Does One Size Really Fit All? Ecological Endpoint Heterogeneity in Stated Preference Welfare Analysis

Anne Kejser Jensen, Robert J. Johnston and Søren B. Olsen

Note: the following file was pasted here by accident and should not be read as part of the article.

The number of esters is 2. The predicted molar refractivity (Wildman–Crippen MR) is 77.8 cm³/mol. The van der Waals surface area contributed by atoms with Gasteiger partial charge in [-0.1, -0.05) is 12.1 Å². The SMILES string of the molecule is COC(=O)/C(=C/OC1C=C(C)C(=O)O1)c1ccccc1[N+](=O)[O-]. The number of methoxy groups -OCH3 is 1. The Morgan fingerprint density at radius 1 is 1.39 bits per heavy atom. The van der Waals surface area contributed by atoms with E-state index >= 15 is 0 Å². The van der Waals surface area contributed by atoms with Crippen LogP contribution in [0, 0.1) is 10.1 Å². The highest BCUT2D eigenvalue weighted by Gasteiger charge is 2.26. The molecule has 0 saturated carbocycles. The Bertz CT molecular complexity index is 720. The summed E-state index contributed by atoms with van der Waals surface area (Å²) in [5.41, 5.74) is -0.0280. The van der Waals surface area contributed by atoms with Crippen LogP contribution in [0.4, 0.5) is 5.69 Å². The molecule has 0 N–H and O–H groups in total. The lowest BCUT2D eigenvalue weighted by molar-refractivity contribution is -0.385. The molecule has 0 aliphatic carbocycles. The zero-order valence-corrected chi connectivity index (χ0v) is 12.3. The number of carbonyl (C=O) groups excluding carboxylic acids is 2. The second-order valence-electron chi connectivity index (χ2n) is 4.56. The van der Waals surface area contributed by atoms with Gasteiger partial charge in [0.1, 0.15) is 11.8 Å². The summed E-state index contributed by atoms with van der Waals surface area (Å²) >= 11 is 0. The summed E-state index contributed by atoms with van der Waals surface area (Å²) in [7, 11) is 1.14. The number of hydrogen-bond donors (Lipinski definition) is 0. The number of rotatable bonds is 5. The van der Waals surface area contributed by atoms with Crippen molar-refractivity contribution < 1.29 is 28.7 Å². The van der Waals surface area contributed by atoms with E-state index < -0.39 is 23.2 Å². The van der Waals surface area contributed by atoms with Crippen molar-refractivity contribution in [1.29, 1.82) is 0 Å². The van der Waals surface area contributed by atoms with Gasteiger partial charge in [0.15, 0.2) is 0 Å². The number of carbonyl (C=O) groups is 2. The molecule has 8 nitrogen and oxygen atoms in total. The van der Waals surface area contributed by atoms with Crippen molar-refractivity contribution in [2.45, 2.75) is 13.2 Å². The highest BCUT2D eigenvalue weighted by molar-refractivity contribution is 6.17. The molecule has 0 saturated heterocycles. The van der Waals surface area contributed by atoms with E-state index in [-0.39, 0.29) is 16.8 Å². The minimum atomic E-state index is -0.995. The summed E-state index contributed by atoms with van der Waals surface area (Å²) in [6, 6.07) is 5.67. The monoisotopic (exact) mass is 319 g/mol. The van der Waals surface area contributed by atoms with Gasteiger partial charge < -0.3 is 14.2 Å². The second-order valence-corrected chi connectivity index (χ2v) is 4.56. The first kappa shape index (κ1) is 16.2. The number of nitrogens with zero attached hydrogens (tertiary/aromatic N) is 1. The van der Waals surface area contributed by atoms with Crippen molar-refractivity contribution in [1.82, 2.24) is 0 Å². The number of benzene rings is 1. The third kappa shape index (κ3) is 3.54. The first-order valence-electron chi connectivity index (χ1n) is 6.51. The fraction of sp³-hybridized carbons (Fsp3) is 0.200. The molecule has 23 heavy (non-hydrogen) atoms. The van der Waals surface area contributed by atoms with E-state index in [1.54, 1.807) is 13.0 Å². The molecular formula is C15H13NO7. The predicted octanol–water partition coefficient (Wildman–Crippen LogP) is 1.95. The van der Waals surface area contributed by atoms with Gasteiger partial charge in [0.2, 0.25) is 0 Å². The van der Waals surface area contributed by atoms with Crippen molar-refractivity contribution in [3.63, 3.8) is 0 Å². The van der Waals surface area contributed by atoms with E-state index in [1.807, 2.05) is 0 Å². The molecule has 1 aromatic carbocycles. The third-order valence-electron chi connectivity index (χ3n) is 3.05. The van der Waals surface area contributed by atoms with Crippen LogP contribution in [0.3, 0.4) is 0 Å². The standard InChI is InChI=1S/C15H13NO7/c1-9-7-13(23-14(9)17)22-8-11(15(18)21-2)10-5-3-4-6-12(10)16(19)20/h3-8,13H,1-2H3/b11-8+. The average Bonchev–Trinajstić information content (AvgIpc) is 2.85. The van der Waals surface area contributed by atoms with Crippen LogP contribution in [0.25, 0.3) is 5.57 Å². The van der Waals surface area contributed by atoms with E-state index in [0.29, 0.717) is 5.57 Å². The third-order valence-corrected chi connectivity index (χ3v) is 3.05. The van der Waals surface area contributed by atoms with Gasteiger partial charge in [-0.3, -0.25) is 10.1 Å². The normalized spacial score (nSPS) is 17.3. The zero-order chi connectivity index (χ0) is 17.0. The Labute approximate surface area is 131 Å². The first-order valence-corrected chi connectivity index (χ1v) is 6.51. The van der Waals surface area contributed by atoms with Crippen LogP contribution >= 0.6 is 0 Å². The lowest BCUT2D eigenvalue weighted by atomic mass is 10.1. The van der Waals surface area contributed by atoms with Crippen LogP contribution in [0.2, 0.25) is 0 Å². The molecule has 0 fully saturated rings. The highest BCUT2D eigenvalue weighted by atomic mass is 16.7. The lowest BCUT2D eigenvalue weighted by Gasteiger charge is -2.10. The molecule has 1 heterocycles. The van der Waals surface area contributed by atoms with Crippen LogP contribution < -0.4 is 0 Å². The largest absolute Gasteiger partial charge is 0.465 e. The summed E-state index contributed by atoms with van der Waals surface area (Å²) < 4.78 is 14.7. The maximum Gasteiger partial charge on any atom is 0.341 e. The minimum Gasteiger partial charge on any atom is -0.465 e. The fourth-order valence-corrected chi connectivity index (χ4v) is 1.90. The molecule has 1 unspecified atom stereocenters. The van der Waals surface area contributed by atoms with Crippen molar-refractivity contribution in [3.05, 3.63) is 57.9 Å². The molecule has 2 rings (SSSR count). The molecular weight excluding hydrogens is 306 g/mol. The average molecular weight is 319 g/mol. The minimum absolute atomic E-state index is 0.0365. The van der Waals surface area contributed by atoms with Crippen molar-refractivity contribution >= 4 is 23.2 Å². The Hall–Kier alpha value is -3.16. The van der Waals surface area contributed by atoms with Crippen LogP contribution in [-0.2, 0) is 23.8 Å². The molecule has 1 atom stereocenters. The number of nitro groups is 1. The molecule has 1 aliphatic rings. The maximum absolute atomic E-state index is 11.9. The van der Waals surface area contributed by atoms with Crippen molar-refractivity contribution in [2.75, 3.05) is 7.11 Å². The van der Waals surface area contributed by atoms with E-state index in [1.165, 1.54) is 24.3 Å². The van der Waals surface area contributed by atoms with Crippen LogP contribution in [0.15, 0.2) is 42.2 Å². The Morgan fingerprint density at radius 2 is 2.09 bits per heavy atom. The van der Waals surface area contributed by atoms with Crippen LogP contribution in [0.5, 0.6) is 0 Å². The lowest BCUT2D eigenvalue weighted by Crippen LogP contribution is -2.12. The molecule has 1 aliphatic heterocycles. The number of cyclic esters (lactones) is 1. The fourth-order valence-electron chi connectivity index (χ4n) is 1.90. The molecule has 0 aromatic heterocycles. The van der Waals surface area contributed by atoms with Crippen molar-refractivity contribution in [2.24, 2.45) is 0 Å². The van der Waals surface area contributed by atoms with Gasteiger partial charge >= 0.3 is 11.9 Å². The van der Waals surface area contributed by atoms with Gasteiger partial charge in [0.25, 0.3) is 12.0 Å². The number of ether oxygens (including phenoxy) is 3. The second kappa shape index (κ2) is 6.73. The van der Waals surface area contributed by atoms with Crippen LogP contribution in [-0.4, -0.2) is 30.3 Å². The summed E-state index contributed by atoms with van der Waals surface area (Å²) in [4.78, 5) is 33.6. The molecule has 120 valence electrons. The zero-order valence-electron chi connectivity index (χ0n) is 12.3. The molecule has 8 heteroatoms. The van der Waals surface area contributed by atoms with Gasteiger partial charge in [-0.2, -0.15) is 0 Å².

Obtaining valid stated preference welfare estimates for changes in biophysical systems requires identification of the ecological endpoints valued by respondents. Challenges for scenario design can occur if endpoints differ across respondents, because it may be infeasible to provide scenario information on all possible endpoints. We explore an approach to choice experiments that tailors attributes to empirically identified population groups. Results suggest that different endpoints are relevant to different groups, and that one-size-fits-all scenarios common in the literature may not enable valid welfare estimation for all groups. These findings suggest that endpoint heterogeneity should be considered when designing valuation studies. (JEL Q51)

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